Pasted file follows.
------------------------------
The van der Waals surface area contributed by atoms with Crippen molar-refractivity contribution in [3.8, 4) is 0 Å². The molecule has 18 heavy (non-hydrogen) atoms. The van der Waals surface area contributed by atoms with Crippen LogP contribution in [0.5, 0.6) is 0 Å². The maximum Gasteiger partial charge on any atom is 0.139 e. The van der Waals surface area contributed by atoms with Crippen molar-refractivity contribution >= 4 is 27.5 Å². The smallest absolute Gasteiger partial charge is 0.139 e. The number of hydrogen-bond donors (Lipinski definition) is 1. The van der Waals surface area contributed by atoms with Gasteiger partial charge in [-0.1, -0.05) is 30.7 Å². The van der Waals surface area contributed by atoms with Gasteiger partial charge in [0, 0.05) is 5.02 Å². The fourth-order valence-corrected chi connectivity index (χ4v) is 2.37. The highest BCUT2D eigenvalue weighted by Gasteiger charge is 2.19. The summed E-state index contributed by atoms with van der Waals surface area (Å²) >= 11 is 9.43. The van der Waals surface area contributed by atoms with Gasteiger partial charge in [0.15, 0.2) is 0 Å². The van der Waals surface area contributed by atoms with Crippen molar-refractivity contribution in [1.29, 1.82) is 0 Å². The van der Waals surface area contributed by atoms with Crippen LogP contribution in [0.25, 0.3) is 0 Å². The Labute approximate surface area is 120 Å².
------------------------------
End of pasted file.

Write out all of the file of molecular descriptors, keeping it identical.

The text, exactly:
The van der Waals surface area contributed by atoms with Crippen molar-refractivity contribution in [3.8, 4) is 0 Å². The molecule has 18 heavy (non-hydrogen) atoms. The van der Waals surface area contributed by atoms with Crippen LogP contribution in [0.5, 0.6) is 0 Å². The maximum Gasteiger partial charge on any atom is 0.139 e. The van der Waals surface area contributed by atoms with Crippen molar-refractivity contribution >= 4 is 27.5 Å². The smallest absolute Gasteiger partial charge is 0.139 e. The number of hydrogen-bond donors (Lipinski definition) is 1. The van der Waals surface area contributed by atoms with Gasteiger partial charge in [-0.1, -0.05) is 30.7 Å². The van der Waals surface area contributed by atoms with Gasteiger partial charge in [0, 0.05) is 5.02 Å². The fourth-order valence-corrected chi connectivity index (χ4v) is 2.37. The highest BCUT2D eigenvalue weighted by Gasteiger charge is 2.19. The summed E-state index contributed by atoms with van der Waals surface area (Å²) >= 11 is 9.43. The van der Waals surface area contributed by atoms with Gasteiger partial charge in [0.15, 0.2) is 0 Å². The van der Waals surface area contributed by atoms with Crippen molar-refractivity contribution in [1.29, 1.82) is 0 Å². The van der Waals surface area contributed by atoms with Crippen LogP contribution in [0.25, 0.3) is 0 Å². The Labute approximate surface area is 120 Å².